Your overall goal at this stage is to determine what the factors represent by seeking out common themes in questions that load onto the same factors.You can combine questions that load onto the same factors, comparing them during your final analysis of data.If that is not the case, you may want to think about eliminating that respondent from the survey.Also double-check minimum and maximum values for your overall dataset.For instance, several questions may end up measuring the underlying component of employee loyalty, a factor not expressly asked about in your survey but one uncovered by PCA.Because PCA can be complex and needs to be precise, calling on a skilled expert for guidance during this step is a wise idea if you’re not familiar with the process.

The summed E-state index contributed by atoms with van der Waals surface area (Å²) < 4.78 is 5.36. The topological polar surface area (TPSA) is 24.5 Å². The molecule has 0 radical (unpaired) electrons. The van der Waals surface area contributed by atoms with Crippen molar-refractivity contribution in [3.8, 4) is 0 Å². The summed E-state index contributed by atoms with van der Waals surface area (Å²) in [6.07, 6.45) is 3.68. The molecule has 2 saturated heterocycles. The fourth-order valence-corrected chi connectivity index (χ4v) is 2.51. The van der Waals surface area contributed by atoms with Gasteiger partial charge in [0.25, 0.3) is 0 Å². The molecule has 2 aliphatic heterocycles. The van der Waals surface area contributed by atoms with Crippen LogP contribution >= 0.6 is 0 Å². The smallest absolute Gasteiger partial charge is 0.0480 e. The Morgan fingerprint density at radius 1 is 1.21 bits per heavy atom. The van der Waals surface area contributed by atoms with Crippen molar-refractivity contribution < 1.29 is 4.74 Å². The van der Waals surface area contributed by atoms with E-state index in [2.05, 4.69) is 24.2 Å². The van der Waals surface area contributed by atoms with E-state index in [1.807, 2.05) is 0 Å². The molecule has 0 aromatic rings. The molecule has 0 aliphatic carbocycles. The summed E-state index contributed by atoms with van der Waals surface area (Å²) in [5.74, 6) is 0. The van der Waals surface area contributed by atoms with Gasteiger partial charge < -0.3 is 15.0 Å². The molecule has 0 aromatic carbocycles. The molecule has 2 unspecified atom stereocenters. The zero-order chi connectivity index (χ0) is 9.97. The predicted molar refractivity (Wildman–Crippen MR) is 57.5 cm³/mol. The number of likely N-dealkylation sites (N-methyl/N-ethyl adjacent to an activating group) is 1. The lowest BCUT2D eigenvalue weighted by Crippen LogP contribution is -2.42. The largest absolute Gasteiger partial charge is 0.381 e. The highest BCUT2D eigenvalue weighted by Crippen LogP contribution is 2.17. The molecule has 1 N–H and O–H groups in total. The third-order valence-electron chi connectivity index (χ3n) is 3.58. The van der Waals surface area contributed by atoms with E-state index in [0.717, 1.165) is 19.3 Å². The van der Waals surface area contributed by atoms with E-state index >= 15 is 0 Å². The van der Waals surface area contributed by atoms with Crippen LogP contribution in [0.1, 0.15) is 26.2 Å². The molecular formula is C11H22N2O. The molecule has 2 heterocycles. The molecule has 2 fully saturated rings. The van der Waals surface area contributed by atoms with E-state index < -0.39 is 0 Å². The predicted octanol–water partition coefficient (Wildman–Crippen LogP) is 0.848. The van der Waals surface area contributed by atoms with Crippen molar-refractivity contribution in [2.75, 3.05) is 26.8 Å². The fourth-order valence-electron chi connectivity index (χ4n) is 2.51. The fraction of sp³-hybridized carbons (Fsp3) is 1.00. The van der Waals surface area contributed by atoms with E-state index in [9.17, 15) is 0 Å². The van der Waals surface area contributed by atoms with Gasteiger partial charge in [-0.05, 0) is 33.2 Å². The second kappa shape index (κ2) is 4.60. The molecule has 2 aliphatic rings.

If it does, you may want to consider deleting the question from the survey.
Unfortunately, validating a survey requires a lot more than that.
Dave Collingridge noticed the same phenomenon when he was a social sciences graduate student unable to find a professor or other faculty member who would or could help him with survey validation.
If you run across a question that doesn’t neatly load onto a factor, you can choose to delete it.
If the question is an important one you’d rather not delete, you can always retain it and analyze it separately.